I first met Indiana Senator Dick Lugar 20 years ago. I was running the U.S. Senate’s investigation’s committee for my boss, then Senator Sam Nunn of Georgia. Nunn and Lugar were singularly focused on preparing our nation for the new type of security threat that was emerging from the ashes of the former Soviet Union. They were concerned that nuclear weapons, dangerous materials (highly enriched uranium) and weapons know-how (out-of-work scientists) would end up in the hands of fanatics willing to do the unthinkable. They were equally concerned that our
national security apparatus had not adequately revised itself to address these new threats, especially the threat posed by terrorist groups. The committee I led circumnavigated the globe, inspecting nuclear facilities, meeting with foreign leaders, reviewing domestic agencies and reporting back to our bosses in the Senate.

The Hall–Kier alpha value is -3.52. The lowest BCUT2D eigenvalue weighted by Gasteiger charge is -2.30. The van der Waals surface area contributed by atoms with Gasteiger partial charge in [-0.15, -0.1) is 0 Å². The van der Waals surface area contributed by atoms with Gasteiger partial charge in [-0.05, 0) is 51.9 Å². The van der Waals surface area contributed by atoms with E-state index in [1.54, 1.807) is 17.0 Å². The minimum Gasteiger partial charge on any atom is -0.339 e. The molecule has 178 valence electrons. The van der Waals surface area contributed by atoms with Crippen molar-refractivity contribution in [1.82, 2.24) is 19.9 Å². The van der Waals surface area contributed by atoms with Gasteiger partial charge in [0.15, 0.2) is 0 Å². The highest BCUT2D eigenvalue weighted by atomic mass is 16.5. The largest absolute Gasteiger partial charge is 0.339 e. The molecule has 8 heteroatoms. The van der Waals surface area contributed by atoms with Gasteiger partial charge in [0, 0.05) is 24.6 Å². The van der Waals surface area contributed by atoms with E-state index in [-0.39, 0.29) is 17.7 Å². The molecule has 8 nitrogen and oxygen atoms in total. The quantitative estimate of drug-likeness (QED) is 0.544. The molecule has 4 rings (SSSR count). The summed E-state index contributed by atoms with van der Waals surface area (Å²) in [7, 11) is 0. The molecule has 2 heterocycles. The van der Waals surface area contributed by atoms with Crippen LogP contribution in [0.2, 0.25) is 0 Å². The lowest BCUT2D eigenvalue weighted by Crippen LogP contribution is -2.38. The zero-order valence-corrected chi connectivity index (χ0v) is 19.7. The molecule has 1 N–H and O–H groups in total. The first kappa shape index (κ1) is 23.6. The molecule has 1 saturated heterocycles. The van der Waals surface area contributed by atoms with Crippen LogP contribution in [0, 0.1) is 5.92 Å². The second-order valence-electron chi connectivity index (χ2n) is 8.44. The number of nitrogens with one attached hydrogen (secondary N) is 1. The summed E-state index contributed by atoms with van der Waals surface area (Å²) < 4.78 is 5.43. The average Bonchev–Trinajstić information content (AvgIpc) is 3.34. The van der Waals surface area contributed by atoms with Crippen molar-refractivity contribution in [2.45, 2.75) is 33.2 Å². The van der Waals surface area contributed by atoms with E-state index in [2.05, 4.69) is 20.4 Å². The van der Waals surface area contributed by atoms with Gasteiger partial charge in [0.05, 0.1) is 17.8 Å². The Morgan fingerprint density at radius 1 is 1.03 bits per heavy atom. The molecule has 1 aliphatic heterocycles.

Senator Lugar, at that time, launched a bid to be his party’s nominee for President. Though no one expected him to beat out Bob Dole for the nomination, Lugar ran a spirited, single-issue campaign. His lone issue: our nation needed to be better prepared for a terrorism attack. In the mid-1990’s, it was not a concern that even registered with most Americans.
Once, while waiting for a meeting to begin, we were sitting alone together so I made small talk by asking him how his campaign was going. His answer, in typical fashion, was straightforward and authentic.
“I suspect my chances are dim, but I’m intent on using this platform to ring a bell that Americans desperately need to hear.”
Lugar’s quixotic campaign was heroic. While the Senate was becoming increasingly partisan, holding hearings on nonsense like Whitewater and Travelgate and whether the President had inappropriate moments with an intern, Lugar choose to focus his efforts (and campaign) on real challenges like preventing the unthinkable. I regret that there were not more Richard Lugars in the Congress. I think if there had been, 9-11 may have been just another day in September.